Theevolution of fashion also saw increased forms of decoration, forinstance, using the girdle, which also happened to be a popularornament during the time. According to Rublack(2013),this piece of cloth was worn in a manner that gave it a sashappearance and was fastened using the ornamental buckles. Men wouldhang wallets from the girdle. However, over time, the wallets wouldbe hidden under the tunics. Embroidery would also be applied asfinishing to these clothes. The super-tunic that characterized the11thcentury fashion continued to be worn by men across the Middle Age.However, it is worth noting that there were some forms of evolutionin the designs of these tunics. The first design comprised of a backpanel extending from the shoulder to the calf. The two pieces werejoined together at the waistline, meeting a slit up at the fronts.The opening at the neck was enlarged to allow it to be put on overthe neck and even from the feet, and this style did not require theuse of a belt. The second style of tunic comprised of folds placedbetween the ankles and the knees. The sleeves were long and extendedbeyond the hands. The third style of design was a loose-cut piece,but with shorter sleeves that only extended up to the elbow. Thisdesign also incorporated a buckled belt, but this was optional. Thefourth design was a ganache, in which the knee and shoulders were cutwide to allow the fabric to fit and give an appearance resemblingcape-like sleeves. The last design was sleeveless, but was worn witha belt (Laver,2013).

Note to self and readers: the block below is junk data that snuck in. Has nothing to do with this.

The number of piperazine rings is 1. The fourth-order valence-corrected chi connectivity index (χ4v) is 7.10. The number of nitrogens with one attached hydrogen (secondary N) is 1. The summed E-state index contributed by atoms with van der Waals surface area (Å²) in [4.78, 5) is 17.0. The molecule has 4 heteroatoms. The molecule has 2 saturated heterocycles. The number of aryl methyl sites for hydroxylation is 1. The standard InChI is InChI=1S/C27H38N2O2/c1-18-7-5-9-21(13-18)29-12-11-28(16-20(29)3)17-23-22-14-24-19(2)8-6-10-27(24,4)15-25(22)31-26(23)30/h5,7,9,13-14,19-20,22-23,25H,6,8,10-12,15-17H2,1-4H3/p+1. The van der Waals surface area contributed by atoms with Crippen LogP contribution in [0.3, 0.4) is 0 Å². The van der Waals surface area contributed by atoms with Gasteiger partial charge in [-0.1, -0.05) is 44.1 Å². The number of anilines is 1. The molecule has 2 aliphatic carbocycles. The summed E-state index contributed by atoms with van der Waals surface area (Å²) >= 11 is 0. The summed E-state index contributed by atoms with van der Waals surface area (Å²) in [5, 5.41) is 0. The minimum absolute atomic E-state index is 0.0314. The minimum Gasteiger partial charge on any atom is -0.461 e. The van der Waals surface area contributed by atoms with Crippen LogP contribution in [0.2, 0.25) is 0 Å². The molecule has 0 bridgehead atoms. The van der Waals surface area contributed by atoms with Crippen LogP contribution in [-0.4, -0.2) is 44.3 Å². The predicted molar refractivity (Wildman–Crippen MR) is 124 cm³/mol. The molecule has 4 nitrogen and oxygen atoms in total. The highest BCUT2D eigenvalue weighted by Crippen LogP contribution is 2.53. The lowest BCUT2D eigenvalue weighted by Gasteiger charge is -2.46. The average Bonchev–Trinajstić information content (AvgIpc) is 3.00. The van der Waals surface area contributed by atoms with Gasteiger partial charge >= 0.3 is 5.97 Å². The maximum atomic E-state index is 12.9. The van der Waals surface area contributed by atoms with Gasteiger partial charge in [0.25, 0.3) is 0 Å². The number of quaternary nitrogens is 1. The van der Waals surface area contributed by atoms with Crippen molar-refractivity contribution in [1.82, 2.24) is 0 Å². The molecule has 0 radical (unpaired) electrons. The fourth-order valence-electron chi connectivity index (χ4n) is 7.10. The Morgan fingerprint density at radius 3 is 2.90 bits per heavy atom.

ALook at the Renaissance Fashion
Alook at the Renaissance fashion presents it as particularly vibrantkind. Indeed, in the contrast, the Renaissance ushered in variousdevelopments in fashion. For instance, Hooper(2013)observes that during the era, the Italian men wore four pieces ofclothing that were considered essential. The first piece of clothingwas the Camicia, which would be worn as an undergarment. The menbelonging to the upper social class would wear camicia made of softlinens or silk, while those in the lower class wore camicia made upof heavy and coarse linen. A gusset would be inserted under thecamicia to make the garment stronger and comfortable. In the initialstages, the camicia did not have any embroidery on them — it onlybecame popular in the later fashion developments. The camicia wouldbe worn with cuffs and the embroidery consisted of the black andwhite strips. More often than not, the camicia would not be wornalone and, if it did, it signified one was at work. The camicia wouldbe covered with the doublet, which was essentially a closely fittingjacket. Some of the doublets had sleeves while others lacked thesleeves. Those with long sizes would be worn with small skirts.